Behavioural and psychological symptoms of dementia (BPSD) are common. Managing them can be very challenging. People dying at the end stages of dementia, may not exhibit behaviours that threaten or interfere with others. They may still exhibit apathy or withdrawal. 
Not all people living with dementia die of the effects of dementia. Many have other illnesses which are life limiting at an earlier stage of dementia, when behavioural symptoms are more frequent.
Look for other possible causes for the behaviour, such as:
- people with dementia have difficulty expressing their needs clearly and BPSD may be an expression of unmet need
- signs and symptoms of dementia, depression and pain often overlap and may have common causes 
- careful assessment and observation of the effect of treatment are essential to good management
- use of tools to assess and effectively manage pain and behaviours can improve the quality of life of people with advanced dementia. 
Possible non-dementia causes of behaviours of concern include:
- hunger, thirst and constipation
- muscle spasm or cramps from poor positioning
- inability to reposition self
- distress from surroundings (noise, light , too hot, too cold)
- caregiver interventions, and
- inappropriate medications.
Delirium is a potentially reversible cause of challenging behaviour. Differentiating between delirium and dementia can be difficult. The Department of Health and Ageing has produced Delirium Care Pathways to assist clinicians in acute and aged care to differentiate between delirium and dementia.
A consultation with a Geriatrician, Neurologist or Psychiatrist who specialises in dementia care will assist with behaviour management, care planning, provide reassurance for family and may resolve concerns about diagnosis.
- Medication for residents dying of dementia is problematic. There may be administration difficulties (difficulty in swallowing or medication refusal) and there is increased risk of adverse reaction or interaction between medications.
- There is limited research into the safety of medication for people with advanced dementia. 
- Medication use should be carefully considered. If required, a consultation with a psycho-geriatrician should be sought.
- The use of antipsychotic medication to manage behaviour has been linked to increased deaths from stroke and pneumonia. It offers only modest improvement in behaviour [5,6] but may be useful in selected residents.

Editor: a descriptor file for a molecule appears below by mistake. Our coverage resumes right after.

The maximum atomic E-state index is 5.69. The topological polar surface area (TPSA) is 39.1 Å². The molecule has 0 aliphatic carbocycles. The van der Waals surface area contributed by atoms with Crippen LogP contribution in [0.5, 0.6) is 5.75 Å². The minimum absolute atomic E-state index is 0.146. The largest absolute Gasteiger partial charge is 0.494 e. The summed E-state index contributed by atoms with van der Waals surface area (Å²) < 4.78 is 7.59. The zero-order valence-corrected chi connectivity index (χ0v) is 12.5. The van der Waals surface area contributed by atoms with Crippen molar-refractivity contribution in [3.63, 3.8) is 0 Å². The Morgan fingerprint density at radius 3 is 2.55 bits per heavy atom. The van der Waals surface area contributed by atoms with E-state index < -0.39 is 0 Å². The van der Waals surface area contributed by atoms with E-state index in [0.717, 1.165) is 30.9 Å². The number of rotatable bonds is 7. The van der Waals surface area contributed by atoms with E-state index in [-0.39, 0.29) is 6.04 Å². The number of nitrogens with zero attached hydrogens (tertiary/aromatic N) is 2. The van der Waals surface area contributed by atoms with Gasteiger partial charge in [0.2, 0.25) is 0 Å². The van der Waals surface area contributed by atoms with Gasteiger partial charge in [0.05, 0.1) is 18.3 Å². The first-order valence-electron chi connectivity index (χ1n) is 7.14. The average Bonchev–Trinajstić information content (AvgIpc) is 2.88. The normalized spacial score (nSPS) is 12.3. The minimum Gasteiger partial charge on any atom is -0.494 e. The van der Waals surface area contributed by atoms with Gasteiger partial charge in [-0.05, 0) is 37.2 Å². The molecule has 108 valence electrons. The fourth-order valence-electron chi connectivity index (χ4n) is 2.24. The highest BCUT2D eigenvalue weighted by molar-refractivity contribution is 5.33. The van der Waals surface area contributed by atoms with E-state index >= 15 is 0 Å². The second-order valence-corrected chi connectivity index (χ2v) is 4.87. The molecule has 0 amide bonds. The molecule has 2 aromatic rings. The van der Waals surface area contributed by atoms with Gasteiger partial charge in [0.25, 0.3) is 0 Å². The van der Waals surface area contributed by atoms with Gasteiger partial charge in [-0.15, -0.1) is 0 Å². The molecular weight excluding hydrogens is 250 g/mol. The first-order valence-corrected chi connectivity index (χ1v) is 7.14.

- There is limited research in severe dementia. Questions remain as to cause of adverse events (disease process or medication) and the ethics of not treating severe and distressing symptoms like agitation and aggression. 
- A review of Valproate  has concluded that it is ineffective in managing agitation in dementia and carries unacceptable risk to patients.
- The evidence for the effectiveness of environmental interventions to manage behaviours in dementia is mixed. Supporting studies are often small and poorly reported. 
- Flexible, person centred care may limit the episodes of BPSD. Aromatherapy and calming music may reduce agitation. Bright light therapy may improve day time wakefulness and night time sleep for some residents. Maintaining a calm environment and avoiding changes to living arrangements and routines are good practice.
- A systematic review of non-pharmacological management strategies  for dementia found supporting evidence for interventions including:
- carer education
- preferred music
- bed baths
- person centred bathing, and
- muscle relaxation training.
Although reported benefits were small and response varied between residents, tailoring such interventions to the needs and preferences of individuals may increase their effectiveness.
Non-dementia causes of challenging behaviours
People with intellectual disability may exhibit difficult or challenging behaviours. For a discussion on the use of medication to manage challenging behaviours in intellectually disabled adults, see the free full text article below by Deb et al (2009).
People with personality disorders may also be admitted to RAC and can present a challenge for staff. There are guidelines for managing difficult personalities in the Palliative Care Network of Wisconsin Fast facts series on Borderline personality disorder in palliative care.